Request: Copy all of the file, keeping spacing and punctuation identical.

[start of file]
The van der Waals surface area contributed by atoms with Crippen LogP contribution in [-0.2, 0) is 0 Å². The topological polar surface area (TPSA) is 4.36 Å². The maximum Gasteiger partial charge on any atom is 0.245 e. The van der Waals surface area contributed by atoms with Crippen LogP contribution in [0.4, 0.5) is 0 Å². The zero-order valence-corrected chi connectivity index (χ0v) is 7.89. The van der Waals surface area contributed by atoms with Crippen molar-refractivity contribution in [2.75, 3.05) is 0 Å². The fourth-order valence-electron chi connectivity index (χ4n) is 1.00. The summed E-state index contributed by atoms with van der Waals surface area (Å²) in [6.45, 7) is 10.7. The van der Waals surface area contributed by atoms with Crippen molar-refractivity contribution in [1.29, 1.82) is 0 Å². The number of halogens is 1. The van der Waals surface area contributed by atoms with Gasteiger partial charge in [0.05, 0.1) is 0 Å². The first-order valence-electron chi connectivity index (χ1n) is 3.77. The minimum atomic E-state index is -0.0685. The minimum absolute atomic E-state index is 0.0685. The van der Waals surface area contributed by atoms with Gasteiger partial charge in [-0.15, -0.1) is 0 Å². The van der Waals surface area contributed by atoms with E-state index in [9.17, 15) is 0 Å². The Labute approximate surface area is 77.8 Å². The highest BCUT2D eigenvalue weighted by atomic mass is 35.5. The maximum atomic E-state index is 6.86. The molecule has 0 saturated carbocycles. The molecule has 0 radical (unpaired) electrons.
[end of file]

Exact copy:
The van der Waals surface area contributed by atoms with Crippen LogP contribution in [-0.2, 0) is 0 Å². The topological polar surface area (TPSA) is 4.36 Å². The maximum Gasteiger partial charge on any atom is 0.245 e. The van der Waals surface area contributed by atoms with Crippen LogP contribution in [0.4, 0.5) is 0 Å². The zero-order valence-corrected chi connectivity index (χ0v) is 7.89. The van der Waals surface area contributed by atoms with Crippen molar-refractivity contribution in [2.75, 3.05) is 0 Å². The fourth-order valence-electron chi connectivity index (χ4n) is 1.00. The summed E-state index contributed by atoms with van der Waals surface area (Å²) in [6.45, 7) is 10.7. The van der Waals surface area contributed by atoms with Crippen molar-refractivity contribution in [1.29, 1.82) is 0 Å². The number of halogens is 1. The van der Waals surface area contributed by atoms with Gasteiger partial charge in [0.05, 0.1) is 0 Å². The first-order valence-electron chi connectivity index (χ1n) is 3.77. The minimum atomic E-state index is -0.0685. The minimum absolute atomic E-state index is 0.0685. The van der Waals surface area contributed by atoms with Gasteiger partial charge in [-0.15, -0.1) is 0 Å². The van der Waals surface area contributed by atoms with E-state index in [9.17, 15) is 0 Å². The Labute approximate surface area is 77.8 Å². The highest BCUT2D eigenvalue weighted by atomic mass is 35.5. The maximum atomic E-state index is 6.86. The molecule has 0 saturated carbocycles. The molecule has 0 radical (unpaired) electrons.